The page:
Businesses will not be at a significant competitive disadvantage if they do not deploy a public Cloud solution, according to SolarWinds.
The software vendor's head geek, Lawrence Garvin, said some organisations do not require the services of a public Cloud at all to function.
Garvin said this does not mean Cloud does not have a place in business, as more often than not organisations can gain benefits from a Cloud service.
"They need to assess the business case and ROI of the different forms the Cloud can take: public, private, or hybrid," he said.
"While public Cloud has its merits, it is not a 'be all and end all' solution."
The challenge with the public Cloud is the reduced control organisations have over their information assets, infrastructure management and administration. With the Cloud, Garvin said businesses are mostly reliant on the capabilities provided by the service vendor, as well as any changes made in the provision of those services.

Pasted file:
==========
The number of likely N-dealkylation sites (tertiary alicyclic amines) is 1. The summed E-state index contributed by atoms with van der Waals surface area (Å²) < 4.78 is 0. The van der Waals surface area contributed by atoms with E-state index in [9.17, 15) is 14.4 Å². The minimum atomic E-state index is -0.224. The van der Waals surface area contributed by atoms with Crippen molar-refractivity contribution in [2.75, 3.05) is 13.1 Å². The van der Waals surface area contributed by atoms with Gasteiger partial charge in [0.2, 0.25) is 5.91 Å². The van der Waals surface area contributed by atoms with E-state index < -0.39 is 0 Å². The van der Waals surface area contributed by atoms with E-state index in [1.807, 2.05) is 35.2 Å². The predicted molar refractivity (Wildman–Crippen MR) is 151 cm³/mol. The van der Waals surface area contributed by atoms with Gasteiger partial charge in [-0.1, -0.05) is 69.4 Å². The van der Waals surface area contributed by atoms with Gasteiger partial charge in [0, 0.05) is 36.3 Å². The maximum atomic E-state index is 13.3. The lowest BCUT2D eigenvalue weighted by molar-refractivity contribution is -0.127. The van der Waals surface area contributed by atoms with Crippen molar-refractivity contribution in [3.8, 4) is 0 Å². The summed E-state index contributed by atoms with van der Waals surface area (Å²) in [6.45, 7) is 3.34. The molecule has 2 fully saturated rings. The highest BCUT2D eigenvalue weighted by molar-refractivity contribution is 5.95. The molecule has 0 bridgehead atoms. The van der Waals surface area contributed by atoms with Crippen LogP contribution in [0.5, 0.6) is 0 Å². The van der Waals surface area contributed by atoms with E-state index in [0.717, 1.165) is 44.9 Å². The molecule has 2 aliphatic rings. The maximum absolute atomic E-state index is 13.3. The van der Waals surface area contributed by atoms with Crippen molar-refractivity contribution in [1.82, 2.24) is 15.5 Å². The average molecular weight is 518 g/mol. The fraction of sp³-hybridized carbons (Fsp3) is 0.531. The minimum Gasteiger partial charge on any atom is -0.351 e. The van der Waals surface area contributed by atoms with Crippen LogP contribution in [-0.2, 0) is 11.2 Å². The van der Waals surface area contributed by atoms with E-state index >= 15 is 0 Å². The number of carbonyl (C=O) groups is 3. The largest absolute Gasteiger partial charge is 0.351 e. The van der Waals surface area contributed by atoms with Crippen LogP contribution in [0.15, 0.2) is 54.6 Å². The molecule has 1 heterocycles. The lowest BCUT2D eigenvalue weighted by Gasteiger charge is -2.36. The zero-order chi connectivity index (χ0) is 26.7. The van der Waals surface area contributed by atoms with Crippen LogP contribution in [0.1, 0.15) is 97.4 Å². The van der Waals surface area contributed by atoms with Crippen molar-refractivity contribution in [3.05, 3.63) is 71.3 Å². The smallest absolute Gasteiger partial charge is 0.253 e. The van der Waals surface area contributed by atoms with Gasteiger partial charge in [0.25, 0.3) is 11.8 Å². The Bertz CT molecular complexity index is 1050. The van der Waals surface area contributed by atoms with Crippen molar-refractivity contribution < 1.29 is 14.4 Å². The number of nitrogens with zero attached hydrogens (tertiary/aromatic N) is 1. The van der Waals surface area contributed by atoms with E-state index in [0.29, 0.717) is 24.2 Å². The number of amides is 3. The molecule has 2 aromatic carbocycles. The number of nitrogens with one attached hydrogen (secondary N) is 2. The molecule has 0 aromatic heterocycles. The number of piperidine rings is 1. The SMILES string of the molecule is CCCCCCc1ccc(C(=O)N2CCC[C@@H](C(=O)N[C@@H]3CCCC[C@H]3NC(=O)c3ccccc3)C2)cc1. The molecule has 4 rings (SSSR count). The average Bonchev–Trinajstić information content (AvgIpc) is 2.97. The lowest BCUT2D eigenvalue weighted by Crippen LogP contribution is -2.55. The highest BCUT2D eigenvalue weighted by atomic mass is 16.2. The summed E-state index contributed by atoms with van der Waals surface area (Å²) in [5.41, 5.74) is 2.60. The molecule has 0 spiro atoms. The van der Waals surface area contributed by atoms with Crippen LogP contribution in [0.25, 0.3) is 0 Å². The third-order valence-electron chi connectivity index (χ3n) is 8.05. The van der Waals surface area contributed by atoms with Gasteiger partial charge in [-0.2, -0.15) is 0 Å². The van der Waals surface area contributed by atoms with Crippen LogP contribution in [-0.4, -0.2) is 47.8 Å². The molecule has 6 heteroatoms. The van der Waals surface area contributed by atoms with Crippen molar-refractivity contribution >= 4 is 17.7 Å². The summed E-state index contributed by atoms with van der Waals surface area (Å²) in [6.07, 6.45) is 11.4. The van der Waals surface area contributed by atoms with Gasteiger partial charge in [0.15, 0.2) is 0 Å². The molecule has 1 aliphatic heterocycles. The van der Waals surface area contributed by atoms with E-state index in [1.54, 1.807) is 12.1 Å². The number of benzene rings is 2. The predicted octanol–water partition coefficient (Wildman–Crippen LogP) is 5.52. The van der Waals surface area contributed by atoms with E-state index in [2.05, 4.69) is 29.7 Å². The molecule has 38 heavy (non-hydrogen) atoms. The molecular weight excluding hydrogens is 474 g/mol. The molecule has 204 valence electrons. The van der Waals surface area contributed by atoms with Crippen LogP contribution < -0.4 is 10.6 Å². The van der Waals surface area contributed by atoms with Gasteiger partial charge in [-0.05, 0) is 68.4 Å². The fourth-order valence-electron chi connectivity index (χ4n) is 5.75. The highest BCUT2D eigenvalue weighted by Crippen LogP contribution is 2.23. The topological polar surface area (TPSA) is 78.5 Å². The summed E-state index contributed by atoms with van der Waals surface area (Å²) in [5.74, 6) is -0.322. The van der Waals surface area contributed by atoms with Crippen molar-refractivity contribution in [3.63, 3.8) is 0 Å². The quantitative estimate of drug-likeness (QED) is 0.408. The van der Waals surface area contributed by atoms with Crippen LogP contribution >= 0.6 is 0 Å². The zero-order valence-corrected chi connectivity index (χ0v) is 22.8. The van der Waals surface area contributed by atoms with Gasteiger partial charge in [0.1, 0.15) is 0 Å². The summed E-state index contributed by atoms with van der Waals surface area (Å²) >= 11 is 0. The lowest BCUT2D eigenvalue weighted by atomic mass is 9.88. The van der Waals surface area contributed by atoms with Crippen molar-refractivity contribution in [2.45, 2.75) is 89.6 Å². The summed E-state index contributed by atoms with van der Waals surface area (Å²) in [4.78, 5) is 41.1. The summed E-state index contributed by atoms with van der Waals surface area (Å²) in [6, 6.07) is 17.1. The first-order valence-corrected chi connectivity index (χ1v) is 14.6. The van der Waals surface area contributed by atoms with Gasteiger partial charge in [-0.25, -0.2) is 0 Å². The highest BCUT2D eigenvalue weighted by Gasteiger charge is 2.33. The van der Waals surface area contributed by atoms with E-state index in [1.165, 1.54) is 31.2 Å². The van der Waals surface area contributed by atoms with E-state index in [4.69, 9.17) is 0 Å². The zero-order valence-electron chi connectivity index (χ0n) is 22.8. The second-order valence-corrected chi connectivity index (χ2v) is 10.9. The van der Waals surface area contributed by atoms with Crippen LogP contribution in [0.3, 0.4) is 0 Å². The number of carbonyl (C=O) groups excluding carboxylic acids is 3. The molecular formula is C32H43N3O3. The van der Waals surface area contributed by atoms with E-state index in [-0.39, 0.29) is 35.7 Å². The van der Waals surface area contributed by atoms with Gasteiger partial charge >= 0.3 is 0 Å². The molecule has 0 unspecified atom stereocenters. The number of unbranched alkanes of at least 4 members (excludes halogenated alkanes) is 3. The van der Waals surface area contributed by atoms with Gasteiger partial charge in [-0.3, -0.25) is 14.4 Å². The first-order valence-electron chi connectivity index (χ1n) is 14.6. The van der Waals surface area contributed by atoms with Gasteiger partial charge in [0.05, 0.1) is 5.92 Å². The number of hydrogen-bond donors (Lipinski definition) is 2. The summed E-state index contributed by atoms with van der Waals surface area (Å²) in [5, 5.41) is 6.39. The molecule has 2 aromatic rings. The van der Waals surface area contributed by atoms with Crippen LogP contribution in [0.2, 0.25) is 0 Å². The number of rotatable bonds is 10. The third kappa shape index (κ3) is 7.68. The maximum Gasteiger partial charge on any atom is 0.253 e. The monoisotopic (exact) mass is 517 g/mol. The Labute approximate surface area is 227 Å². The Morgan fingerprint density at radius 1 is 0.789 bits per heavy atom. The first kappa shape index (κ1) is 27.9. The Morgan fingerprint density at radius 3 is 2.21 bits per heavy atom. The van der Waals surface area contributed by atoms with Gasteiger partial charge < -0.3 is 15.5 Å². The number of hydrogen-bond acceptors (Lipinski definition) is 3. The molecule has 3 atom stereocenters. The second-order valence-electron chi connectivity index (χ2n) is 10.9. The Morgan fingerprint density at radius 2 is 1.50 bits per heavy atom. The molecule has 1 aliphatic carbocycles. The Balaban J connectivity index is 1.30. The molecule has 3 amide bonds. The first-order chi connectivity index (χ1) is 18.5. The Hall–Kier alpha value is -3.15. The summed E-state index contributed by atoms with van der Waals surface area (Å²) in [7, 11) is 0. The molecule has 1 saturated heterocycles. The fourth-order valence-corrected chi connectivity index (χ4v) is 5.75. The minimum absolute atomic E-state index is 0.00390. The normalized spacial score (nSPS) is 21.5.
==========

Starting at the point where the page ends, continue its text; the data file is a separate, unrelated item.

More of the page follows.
"While SLAs [service level agreements] can help combat this by allowing businesses to stipulate certain contractual obligations, those who depend solely on public Cloud services won't have the luxury of changing providers overnight," he said. The third party datacentre aspect can be challenging for some businesses, though Garvin admits it offers the highest potential for scale and cost savings, such as infrastructure management and administration being outsourced.
"Public Cloud vendors can also provide uptime guarantees, disaster recovery capabilities and SLAs to ensure a high quality of service," he said.
"Usually these capabilities are significantly more advanced than what most organisations can access on their own."
Patrick Budmar covers consumer and enterprise technology breaking news for IDG Communications. Follow Patrick on Twitter at @patrick_budmar.